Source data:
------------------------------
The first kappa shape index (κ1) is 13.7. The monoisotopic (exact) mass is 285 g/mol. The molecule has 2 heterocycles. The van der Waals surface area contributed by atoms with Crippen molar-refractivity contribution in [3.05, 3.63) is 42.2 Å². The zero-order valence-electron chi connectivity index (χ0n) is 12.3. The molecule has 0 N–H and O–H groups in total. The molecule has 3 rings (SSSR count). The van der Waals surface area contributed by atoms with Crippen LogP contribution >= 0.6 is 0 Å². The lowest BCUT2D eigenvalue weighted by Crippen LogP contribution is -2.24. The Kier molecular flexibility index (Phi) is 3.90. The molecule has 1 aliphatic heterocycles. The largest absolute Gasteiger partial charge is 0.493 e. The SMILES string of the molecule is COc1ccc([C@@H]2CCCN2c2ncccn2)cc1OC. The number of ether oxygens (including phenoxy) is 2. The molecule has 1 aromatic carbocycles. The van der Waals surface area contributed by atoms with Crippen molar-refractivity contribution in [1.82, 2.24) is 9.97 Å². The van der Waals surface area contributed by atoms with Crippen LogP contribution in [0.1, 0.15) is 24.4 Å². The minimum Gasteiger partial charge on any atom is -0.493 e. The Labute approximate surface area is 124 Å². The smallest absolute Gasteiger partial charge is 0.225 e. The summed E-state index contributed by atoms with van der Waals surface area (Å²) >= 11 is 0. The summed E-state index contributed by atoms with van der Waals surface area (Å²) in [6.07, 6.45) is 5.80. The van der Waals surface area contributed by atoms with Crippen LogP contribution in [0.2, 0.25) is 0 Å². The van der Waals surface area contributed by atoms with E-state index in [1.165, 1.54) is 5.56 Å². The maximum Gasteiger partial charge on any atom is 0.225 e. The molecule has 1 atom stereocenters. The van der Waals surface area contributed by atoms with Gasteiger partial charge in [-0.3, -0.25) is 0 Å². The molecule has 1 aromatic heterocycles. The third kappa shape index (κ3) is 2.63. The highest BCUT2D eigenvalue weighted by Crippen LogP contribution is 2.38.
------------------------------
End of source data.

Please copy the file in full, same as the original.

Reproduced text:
The first kappa shape index (κ1) is 13.7. The monoisotopic (exact) mass is 285 g/mol. The molecule has 2 heterocycles. The van der Waals surface area contributed by atoms with Crippen molar-refractivity contribution in [3.05, 3.63) is 42.2 Å². The zero-order valence-electron chi connectivity index (χ0n) is 12.3. The molecule has 0 N–H and O–H groups in total. The molecule has 3 rings (SSSR count). The van der Waals surface area contributed by atoms with Crippen LogP contribution >= 0.6 is 0 Å². The lowest BCUT2D eigenvalue weighted by Crippen LogP contribution is -2.24. The Kier molecular flexibility index (Phi) is 3.90. The molecule has 1 aliphatic heterocycles. The largest absolute Gasteiger partial charge is 0.493 e. The SMILES string of the molecule is COc1ccc([C@@H]2CCCN2c2ncccn2)cc1OC. The number of ether oxygens (including phenoxy) is 2. The molecule has 1 aromatic carbocycles. The van der Waals surface area contributed by atoms with Crippen molar-refractivity contribution in [1.82, 2.24) is 9.97 Å². The van der Waals surface area contributed by atoms with Crippen LogP contribution in [0.1, 0.15) is 24.4 Å². The minimum Gasteiger partial charge on any atom is -0.493 e. The Labute approximate surface area is 124 Å². The smallest absolute Gasteiger partial charge is 0.225 e. The summed E-state index contributed by atoms with van der Waals surface area (Å²) >= 11 is 0. The summed E-state index contributed by atoms with van der Waals surface area (Å²) in [6.07, 6.45) is 5.80. The van der Waals surface area contributed by atoms with Crippen LogP contribution in [0.2, 0.25) is 0 Å². The van der Waals surface area contributed by atoms with E-state index in [1.165, 1.54) is 5.56 Å². The maximum Gasteiger partial charge on any atom is 0.225 e. The molecule has 1 atom stereocenters. The van der Waals surface area contributed by atoms with Gasteiger partial charge in [-0.3, -0.25) is 0 Å². The molecule has 1 aromatic heterocycles. The third kappa shape index (κ3) is 2.63. The highest BCUT2D eigenvalue weighted by Crippen LogP contribution is 2.38.